The sixth fruit that the Spirit grows in the developing character of a Christian is “goodness.” Pretty much all the English translations translate the word this way (though NRSV has “generosity”). There are lots of Greek words that involve the idea of goodness, but the two most common generally involve qualitative goodness (“He’s a good musician”—that’s καλος [kalos] for you Greek bodies) and moral goodness (“He’s a good person”—αγαθος [agathos]). (As in all languages, there’s considerable overlap as well.) Here we have the noun form of the latter. Paul is talking about being the sort of person who is prompted by his internal moral character to act morally, to do the good as distinguished from the evil.
This is a tricky business, for a couple of reasons. Most obviously, we’re not only in the image of God, but we’re also corrupted by sin, and that corruption has affected every part of us. So we all have in us a strong tendency to evil, and that tendency never goes away completely; in fact, most of us are dissatisfied that we haven’t made better progress, especially since the standard is “the glory of God” (Ro 3.23). We think of all kinds of things that we shouldn’t do, and often the motivation to go ahead and do those things—disgust, revenge, logistical desperation (as in “how am I going to pay the rent?”) is quite strong.
Most people control their evil inclinations for social reasons, among others; it just wouldn’t be acceptable to kill that guy who cut in front of us in the checkout line at the store, even though he’s acting and speaking rudely and remorselessly, right in front of the children. People would look down on me for doing what I’m thinking, and there might even be more drastic (legal) ramifications, and what would the folks in town think if I got carted off to prison?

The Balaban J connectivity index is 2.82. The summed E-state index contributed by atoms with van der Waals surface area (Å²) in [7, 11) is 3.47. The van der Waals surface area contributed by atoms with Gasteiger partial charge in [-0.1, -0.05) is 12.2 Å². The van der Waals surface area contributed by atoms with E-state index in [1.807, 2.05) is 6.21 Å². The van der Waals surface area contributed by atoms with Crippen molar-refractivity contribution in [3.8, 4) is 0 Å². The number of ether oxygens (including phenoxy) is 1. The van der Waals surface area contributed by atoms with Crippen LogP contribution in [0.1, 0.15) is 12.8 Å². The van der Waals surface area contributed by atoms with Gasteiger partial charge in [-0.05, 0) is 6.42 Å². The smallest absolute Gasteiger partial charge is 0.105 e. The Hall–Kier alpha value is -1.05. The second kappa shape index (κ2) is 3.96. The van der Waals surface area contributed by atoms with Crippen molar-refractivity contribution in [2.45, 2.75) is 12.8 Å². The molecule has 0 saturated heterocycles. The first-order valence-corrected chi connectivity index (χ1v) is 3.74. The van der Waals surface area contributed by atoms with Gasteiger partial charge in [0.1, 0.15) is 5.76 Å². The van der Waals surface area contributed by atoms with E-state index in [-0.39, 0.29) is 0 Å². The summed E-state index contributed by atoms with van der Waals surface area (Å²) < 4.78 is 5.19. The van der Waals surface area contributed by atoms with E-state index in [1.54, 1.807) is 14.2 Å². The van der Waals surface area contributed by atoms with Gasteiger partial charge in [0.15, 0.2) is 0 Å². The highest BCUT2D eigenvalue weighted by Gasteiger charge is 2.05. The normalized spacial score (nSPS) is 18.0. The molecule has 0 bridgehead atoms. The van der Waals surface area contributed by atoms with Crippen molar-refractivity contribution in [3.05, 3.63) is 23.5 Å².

We find such social constraints powerful, and they help keep us in line. But we know the evil inclinations are in there. If you’re a Christian, exercising the means of grace and growing thereby, you see progress (sanctification) over time; the inner darkness lifts, and the victories get more frequent. But you still wish you were doing better.
A second complicating factor is our tendency to justify ourselves, to see our situation as an exception. We’re all really good at that. Much of the evil that others see in us, we don’t see as evil, because we have perfectly good reasons for what we did. There’s a reason that the defendant is not allowed to sit on his own jury.
So for this character quality, we’re not very good at evaluating our own progress.
But progress is there, certainly and irrepressibly, if we belong to Christ, because
- we are in Christ (Ro 8.1), who is perfectly and pervasively good;
- the Spirit of God is in us (Ro 8.9), bringing this character change to fruition.
Writing to the first church he planted in Europe, Paul assures them of his prayer that God will “fulfill every desire for goodness and the work of faith with power” (2Th 1.11). And why is Paul so confident that God will answer this prayer? Because, as he will write later to what is likely the last church he ever visited, God has “predestinated” those he knows “to be conformed to the image of his Son” (Ro 8.29)—a determination so certain that Paul speaks of their future glorification as already accomplished: “them he also glorified” (Ro 8.30).
All who belong to Christ are being changed, from the inside out, to think and say and do the right thing, to treat their neighbors, and the people who cut in line in front of them, and the drivers who wave just one of their fingers at them, and the people they didn’t vote for, as genuine image-bearers of the Creator God himself, of infinite value and worthy of their time, care, and respect.
One of my friends posted recently, “Joe Biden wasn’t elected. He was installed. Like a toilet.”
Nope. Wrong fruit.
Jesus said that people will know us by our fruit.
Who are you?